Oldest Building on Campus at Northwestern
Please CLICK to see the PANORAMIC photo
The high-Victorian Gothic building is the University Hall building on the campus of Northwestern University in Evanston. It is the oldest building on campus and was completed in 1869 and is made of Joliet limestone.
It is located at:
1897 Sheridan Road
Today it is where the English department is housed along with American Studies, Asian American Studies, and International Studies, but it originally housed a museum, a library, a chapel, classrooms and meeting rooms.
The class of 1879 gave a gift to the university in the form of a clock for University Hall's highest tower. Then in 1880, the class gift was the bells for the tower.
I found University Hall to be one of the most attractive of the places I saw on my tour of Northwestern University. While we were viewing The Rock, I turned around and saw this lovely limestone building and decided to snap a photograph. I decided to use panoramic setting to take in the entire tower. It is not the only tower, but it was the one nearest me.
I later discovered that inside University Hall there is a webcam focused on The Rock.
Northwestern University sports
Northwestern University, which is located in Evanston, is the smallest university in the Big Ten athletic conference, and is also the school with the highest academic standards (although some Michigan alumni may argue that claim). As a result, it is often in the bottom half of the league standings in football and basketball. However, Northwestern has strong programs in a number of the less visible sports, such as soccer, golf, softball, swimming, and field hockey.
Northwestern's team nickname is the Wildcats and its mascot is Willie the Wildcat. The university's official color is purple, and its teams wear uniforms that are purple and white.
Formerly Known As Ridgeville
A little Evanston history......
The region we know today as the North Shore was once home to the Potawatami Indians. Villages were situated along the forested shores of Lake Michigan, where abundant game and easy access to the lake supported a lifestyle of hunting and fur-trading. Traces of these Native American villages have been found in Evanston on the site of present-day St. Francis Hospital and at Dempster St. by the lake.
The first known European visitors were French voyageurs, who referred to the area as 'Grosse Pointe,' after the large point of land now marked by the Grosse Point Lighthouse. The first permanent settler of Grosse Pointe was Major Edward H. Mulford, a jewelry dealer from New York. In 1836, Mulford bought 160 acres and improved the land with the Ten-Mile House, a house and tavern which held the territory's first post office and the first court of Cook County.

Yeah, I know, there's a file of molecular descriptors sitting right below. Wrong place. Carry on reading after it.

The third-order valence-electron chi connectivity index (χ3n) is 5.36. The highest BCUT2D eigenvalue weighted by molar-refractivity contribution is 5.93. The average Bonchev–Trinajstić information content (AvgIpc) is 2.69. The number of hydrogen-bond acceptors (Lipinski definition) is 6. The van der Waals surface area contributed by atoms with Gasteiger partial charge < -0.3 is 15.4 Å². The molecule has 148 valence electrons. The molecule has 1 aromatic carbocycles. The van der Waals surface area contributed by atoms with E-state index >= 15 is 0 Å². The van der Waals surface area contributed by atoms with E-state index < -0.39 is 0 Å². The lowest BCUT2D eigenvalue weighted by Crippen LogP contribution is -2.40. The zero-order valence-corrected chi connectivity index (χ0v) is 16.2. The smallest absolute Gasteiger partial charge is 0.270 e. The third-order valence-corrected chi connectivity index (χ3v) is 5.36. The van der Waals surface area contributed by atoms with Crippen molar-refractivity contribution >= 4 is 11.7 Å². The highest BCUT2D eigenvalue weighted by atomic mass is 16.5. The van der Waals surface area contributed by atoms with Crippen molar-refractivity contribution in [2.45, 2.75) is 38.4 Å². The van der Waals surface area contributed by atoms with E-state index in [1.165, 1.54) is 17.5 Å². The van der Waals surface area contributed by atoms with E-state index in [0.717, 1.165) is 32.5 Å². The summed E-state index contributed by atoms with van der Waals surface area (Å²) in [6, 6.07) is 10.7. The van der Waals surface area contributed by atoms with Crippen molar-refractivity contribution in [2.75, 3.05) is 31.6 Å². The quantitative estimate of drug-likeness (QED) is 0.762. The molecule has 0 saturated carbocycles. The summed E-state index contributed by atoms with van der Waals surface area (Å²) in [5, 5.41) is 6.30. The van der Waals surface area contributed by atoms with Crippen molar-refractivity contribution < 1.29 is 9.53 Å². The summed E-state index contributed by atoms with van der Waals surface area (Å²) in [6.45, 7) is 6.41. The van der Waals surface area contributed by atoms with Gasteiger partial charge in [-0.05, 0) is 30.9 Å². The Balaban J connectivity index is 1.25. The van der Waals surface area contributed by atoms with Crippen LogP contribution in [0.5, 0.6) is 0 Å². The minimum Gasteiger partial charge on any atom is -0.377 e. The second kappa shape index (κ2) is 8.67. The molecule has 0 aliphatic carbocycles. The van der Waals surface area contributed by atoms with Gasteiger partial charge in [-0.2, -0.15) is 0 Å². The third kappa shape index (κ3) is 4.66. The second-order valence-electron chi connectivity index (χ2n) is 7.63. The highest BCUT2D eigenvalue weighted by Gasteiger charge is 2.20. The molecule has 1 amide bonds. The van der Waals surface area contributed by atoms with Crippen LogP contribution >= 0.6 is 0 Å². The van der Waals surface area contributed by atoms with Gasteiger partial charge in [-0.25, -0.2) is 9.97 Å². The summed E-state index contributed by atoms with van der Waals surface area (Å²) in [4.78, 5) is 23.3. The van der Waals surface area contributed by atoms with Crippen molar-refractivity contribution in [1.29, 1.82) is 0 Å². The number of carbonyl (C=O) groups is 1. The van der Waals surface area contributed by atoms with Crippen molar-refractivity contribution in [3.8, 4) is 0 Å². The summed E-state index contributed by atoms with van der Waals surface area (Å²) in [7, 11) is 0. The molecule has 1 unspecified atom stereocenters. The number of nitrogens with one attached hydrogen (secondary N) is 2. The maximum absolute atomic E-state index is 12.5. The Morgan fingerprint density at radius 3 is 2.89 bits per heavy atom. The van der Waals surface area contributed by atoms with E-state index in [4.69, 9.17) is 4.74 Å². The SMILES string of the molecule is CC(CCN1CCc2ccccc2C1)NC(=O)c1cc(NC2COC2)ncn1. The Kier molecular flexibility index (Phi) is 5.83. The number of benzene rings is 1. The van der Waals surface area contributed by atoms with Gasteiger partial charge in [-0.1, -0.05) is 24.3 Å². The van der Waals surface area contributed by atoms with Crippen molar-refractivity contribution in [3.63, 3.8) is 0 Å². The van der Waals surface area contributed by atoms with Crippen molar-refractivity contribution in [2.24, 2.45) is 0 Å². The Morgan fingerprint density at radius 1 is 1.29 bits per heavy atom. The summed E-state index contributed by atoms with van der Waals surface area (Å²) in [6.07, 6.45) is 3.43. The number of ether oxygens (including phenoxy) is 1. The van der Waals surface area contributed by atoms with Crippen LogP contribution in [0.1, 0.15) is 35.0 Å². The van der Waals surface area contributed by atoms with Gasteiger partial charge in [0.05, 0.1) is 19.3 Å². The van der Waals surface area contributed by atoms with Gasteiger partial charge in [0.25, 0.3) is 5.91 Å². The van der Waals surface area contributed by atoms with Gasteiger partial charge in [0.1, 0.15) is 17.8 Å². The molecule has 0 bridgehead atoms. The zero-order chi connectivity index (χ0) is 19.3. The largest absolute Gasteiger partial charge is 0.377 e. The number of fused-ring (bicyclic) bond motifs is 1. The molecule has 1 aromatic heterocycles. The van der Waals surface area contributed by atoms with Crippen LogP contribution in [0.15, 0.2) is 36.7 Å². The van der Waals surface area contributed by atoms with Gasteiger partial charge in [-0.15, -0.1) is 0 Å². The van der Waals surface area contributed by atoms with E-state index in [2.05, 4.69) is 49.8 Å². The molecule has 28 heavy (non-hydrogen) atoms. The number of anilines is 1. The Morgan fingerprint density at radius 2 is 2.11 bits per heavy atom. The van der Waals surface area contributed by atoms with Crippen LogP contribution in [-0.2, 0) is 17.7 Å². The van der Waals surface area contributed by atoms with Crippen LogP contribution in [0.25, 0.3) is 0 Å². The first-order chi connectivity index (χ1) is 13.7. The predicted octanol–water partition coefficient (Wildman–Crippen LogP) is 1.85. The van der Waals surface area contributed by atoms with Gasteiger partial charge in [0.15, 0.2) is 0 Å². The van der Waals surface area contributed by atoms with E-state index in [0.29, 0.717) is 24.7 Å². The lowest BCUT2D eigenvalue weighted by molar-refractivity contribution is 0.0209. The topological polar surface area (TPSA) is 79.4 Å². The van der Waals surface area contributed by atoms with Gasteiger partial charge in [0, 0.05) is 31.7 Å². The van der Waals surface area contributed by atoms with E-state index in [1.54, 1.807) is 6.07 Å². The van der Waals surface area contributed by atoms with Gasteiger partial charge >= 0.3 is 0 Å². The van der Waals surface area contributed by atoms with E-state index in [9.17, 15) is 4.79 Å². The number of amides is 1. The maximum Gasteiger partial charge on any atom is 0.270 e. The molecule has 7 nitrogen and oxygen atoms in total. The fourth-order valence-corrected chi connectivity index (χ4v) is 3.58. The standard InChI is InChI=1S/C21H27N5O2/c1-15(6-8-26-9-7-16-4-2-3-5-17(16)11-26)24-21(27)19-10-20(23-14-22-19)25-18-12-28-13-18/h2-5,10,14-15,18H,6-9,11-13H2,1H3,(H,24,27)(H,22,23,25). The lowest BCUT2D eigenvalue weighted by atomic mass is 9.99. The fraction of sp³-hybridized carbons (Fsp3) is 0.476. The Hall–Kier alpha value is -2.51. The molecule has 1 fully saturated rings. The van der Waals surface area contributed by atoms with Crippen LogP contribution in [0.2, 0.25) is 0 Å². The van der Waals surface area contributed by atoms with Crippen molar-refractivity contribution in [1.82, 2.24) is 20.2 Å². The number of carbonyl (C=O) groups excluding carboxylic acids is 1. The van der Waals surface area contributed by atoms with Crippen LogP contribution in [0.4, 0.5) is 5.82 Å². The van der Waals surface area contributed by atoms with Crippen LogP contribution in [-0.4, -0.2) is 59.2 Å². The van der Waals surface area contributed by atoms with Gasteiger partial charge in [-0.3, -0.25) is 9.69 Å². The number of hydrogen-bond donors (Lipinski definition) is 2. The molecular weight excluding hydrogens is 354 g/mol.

In 1850 Grosse Pointe was renamed Ridgeville, and this loose conglomeration of land increased its population to 441.
On May 31, 1850, nine devout Methodists gathered with a common vision: to found a university which would be a haven for 'sanctified learning' in the West. They chose a spot just south of Grosse Pointe, and in 1855 Northwestern University opened its doors. The founders, including John Evans, Orrington Lunt, and Andrew Brown, hoped their university would attain high standards of intellectual excellence. Northwestern's founders had a vision not only for a university, but also for the surrounding town of Ridgeville. In 1854 Brown and Evans submitted a plat to the county judge for a new community: plans that included laying out wider streets, adding parks, and renaming the town 'Evanston,' in honor of John Evans which happened on February 15, 1857.
Toward the end of the nineteenth century, Evanston earned a new nickname as 'the city of homes' because of the many beautiful and architecturally distinguished houses built by affluent residents, many of whom were moving from the congested neighborhoods of Chicago.
Walk, jog or ski
Evanston residents - and visitors- enjoy the open vistas along our Lake Michigan shore. In the summer this stretch along Centennial Park is a favorite spot to jog. Bright winter days attract cross country skiers.
Canoeing the Chicago River -North Shore Channel
The Evanston Ecology Center and Ladd Arboretum is a coalition dedicated to promoting conservation in the North Shore. They maintain the extensive green parkway along the North Branch of the Chicago River. This area is easily accessible from all parts of Evanston and provides paths for jogging and biking.
In spring and fall naturalists from the Ecology Center offer basic instruction in canoeing and guide canoe tours of the North Shore Channel, pointing out the flora and fauna of the region.
Experienced canoe and kayak boaters can launch their own equipment farther downriver, at the Skokie Channelside Park (Oakton, 1/2 block east of McCormick Blvd. 847-414-5883).